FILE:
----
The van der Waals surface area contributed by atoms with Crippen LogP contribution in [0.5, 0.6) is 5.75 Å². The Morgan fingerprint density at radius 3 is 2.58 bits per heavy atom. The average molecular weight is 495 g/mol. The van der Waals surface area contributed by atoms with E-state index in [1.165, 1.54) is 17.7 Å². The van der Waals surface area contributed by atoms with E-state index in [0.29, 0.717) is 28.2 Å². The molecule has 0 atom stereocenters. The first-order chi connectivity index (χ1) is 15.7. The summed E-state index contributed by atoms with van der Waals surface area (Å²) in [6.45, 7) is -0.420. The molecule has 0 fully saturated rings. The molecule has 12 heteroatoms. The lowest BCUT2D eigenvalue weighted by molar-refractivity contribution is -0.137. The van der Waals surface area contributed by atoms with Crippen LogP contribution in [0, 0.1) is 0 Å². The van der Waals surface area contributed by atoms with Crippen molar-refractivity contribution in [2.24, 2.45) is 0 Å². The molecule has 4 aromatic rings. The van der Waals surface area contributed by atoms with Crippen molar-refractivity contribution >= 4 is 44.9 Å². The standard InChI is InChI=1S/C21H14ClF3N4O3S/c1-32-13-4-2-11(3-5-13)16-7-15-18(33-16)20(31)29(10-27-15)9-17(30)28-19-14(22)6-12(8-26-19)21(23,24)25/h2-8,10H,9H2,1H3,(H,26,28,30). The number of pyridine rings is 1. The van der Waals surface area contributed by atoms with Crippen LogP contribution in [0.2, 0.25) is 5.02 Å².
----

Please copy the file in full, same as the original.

The van der Waals surface area contributed by atoms with Crippen LogP contribution in [0.5, 0.6) is 5.75 Å². The Morgan fingerprint density at radius 3 is 2.58 bits per heavy atom. The average molecular weight is 495 g/mol. The van der Waals surface area contributed by atoms with E-state index in [1.165, 1.54) is 17.7 Å². The van der Waals surface area contributed by atoms with E-state index in [0.29, 0.717) is 28.2 Å². The molecule has 0 atom stereocenters. The first-order chi connectivity index (χ1) is 15.7. The summed E-state index contributed by atoms with van der Waals surface area (Å²) in [6.45, 7) is -0.420. The molecule has 0 fully saturated rings. The molecule has 12 heteroatoms. The lowest BCUT2D eigenvalue weighted by molar-refractivity contribution is -0.137. The van der Waals surface area contributed by atoms with Crippen LogP contribution in [0, 0.1) is 0 Å². The van der Waals surface area contributed by atoms with Crippen molar-refractivity contribution in [2.24, 2.45) is 0 Å². The molecule has 4 aromatic rings. The van der Waals surface area contributed by atoms with Crippen molar-refractivity contribution >= 4 is 44.9 Å². The standard InChI is InChI=1S/C21H14ClF3N4O3S/c1-32-13-4-2-11(3-5-13)16-7-15-18(33-16)20(31)29(10-27-15)9-17(30)28-19-14(22)6-12(8-26-19)21(23,24)25/h2-8,10H,9H2,1H3,(H,26,28,30). The number of pyridine rings is 1. The van der Waals surface area contributed by atoms with Crippen LogP contribution in [0.2, 0.25) is 5.02 Å².